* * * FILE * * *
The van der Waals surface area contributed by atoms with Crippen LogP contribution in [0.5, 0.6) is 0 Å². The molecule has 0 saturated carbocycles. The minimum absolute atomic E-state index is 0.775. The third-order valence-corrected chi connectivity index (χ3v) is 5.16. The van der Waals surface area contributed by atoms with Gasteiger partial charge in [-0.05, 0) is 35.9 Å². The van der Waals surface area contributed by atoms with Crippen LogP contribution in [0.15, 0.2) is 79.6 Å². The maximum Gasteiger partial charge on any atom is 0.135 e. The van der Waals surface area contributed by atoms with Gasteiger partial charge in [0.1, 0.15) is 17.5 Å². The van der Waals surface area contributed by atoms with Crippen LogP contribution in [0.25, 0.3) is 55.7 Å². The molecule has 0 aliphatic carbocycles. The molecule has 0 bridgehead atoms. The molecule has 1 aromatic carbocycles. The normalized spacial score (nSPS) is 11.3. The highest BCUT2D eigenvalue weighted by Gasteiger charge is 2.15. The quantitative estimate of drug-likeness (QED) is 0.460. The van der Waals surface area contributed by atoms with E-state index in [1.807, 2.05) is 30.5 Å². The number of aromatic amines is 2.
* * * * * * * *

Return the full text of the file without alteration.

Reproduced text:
The van der Waals surface area contributed by atoms with Crippen LogP contribution in [0.5, 0.6) is 0 Å². The molecule has 0 saturated carbocycles. The minimum absolute atomic E-state index is 0.775. The third-order valence-corrected chi connectivity index (χ3v) is 5.16. The van der Waals surface area contributed by atoms with Gasteiger partial charge in [-0.05, 0) is 35.9 Å². The van der Waals surface area contributed by atoms with Crippen LogP contribution in [0.15, 0.2) is 79.6 Å². The maximum Gasteiger partial charge on any atom is 0.135 e. The van der Waals surface area contributed by atoms with Gasteiger partial charge in [0.1, 0.15) is 17.5 Å². The van der Waals surface area contributed by atoms with Crippen LogP contribution in [0.25, 0.3) is 55.7 Å². The molecule has 0 aliphatic carbocycles. The molecule has 0 bridgehead atoms. The molecule has 1 aromatic carbocycles. The normalized spacial score (nSPS) is 11.3. The highest BCUT2D eigenvalue weighted by Gasteiger charge is 2.15. The quantitative estimate of drug-likeness (QED) is 0.460. The van der Waals surface area contributed by atoms with E-state index in [1.807, 2.05) is 30.5 Å². The number of aromatic amines is 2.